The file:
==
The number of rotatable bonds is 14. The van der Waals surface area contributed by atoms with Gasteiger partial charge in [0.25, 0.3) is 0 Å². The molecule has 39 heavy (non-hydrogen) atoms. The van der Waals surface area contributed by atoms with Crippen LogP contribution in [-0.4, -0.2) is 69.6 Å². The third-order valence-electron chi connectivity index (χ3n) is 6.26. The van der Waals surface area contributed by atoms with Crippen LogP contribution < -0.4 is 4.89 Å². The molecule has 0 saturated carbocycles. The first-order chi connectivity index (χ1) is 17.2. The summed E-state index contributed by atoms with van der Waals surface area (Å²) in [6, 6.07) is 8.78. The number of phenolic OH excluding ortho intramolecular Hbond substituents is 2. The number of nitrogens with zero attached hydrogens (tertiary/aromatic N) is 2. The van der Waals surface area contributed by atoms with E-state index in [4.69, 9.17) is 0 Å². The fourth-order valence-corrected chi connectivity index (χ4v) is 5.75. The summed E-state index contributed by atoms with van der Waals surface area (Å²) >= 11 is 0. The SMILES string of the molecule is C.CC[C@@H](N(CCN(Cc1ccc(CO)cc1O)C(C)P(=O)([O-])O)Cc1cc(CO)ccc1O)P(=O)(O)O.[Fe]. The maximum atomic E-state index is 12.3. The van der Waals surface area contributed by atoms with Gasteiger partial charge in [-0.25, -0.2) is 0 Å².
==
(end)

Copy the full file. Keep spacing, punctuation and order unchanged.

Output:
The number of rotatable bonds is 14. The van der Waals surface area contributed by atoms with Gasteiger partial charge in [0.25, 0.3) is 0 Å². The molecule has 39 heavy (non-hydrogen) atoms. The van der Waals surface area contributed by atoms with Crippen LogP contribution in [-0.4, -0.2) is 69.6 Å². The third-order valence-electron chi connectivity index (χ3n) is 6.26. The van der Waals surface area contributed by atoms with Crippen LogP contribution < -0.4 is 4.89 Å². The molecule has 0 saturated carbocycles. The first-order chi connectivity index (χ1) is 17.2. The summed E-state index contributed by atoms with van der Waals surface area (Å²) in [6, 6.07) is 8.78. The number of phenolic OH excluding ortho intramolecular Hbond substituents is 2. The number of nitrogens with zero attached hydrogens (tertiary/aromatic N) is 2. The van der Waals surface area contributed by atoms with E-state index in [4.69, 9.17) is 0 Å². The fourth-order valence-corrected chi connectivity index (χ4v) is 5.75. The summed E-state index contributed by atoms with van der Waals surface area (Å²) >= 11 is 0. The SMILES string of the molecule is C.CC[C@@H](N(CCN(Cc1ccc(CO)cc1O)C(C)P(=O)([O-])O)Cc1cc(CO)ccc1O)P(=O)(O)O.[Fe]. The maximum atomic E-state index is 12.3. The van der Waals surface area contributed by atoms with Gasteiger partial charge in [-0.25, -0.2) is 0 Å².